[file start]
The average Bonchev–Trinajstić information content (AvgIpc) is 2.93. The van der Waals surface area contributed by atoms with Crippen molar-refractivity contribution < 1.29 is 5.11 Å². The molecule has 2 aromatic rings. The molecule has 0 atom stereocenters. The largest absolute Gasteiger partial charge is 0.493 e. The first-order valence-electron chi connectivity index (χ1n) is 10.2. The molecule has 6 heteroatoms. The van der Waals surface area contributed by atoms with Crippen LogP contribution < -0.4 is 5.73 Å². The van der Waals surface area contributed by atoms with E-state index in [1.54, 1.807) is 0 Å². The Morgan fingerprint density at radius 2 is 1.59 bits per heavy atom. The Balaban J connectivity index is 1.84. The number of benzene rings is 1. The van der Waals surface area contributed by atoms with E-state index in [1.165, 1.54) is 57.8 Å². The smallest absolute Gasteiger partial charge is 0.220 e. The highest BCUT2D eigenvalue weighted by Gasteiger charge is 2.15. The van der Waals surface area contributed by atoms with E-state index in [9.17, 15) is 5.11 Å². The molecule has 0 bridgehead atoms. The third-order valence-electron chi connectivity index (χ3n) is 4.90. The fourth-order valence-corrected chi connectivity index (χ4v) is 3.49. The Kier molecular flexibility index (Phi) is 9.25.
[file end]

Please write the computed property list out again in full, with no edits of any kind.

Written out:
The average Bonchev–Trinajstić information content (AvgIpc) is 2.93. The van der Waals surface area contributed by atoms with Crippen molar-refractivity contribution < 1.29 is 5.11 Å². The molecule has 2 aromatic rings. The molecule has 0 atom stereocenters. The largest absolute Gasteiger partial charge is 0.493 e. The first-order valence-electron chi connectivity index (χ1n) is 10.2. The molecule has 6 heteroatoms. The van der Waals surface area contributed by atoms with Crippen LogP contribution < -0.4 is 5.73 Å². The van der Waals surface area contributed by atoms with E-state index in [1.54, 1.807) is 0 Å². The Morgan fingerprint density at radius 2 is 1.59 bits per heavy atom. The Balaban J connectivity index is 1.84. The number of benzene rings is 1. The van der Waals surface area contributed by atoms with E-state index in [1.165, 1.54) is 57.8 Å². The smallest absolute Gasteiger partial charge is 0.220 e. The highest BCUT2D eigenvalue weighted by Gasteiger charge is 2.15. The van der Waals surface area contributed by atoms with E-state index in [9.17, 15) is 5.11 Å². The molecule has 0 bridgehead atoms. The third-order valence-electron chi connectivity index (χ3n) is 4.90. The fourth-order valence-corrected chi connectivity index (χ4v) is 3.49. The Kier molecular flexibility index (Phi) is 9.25.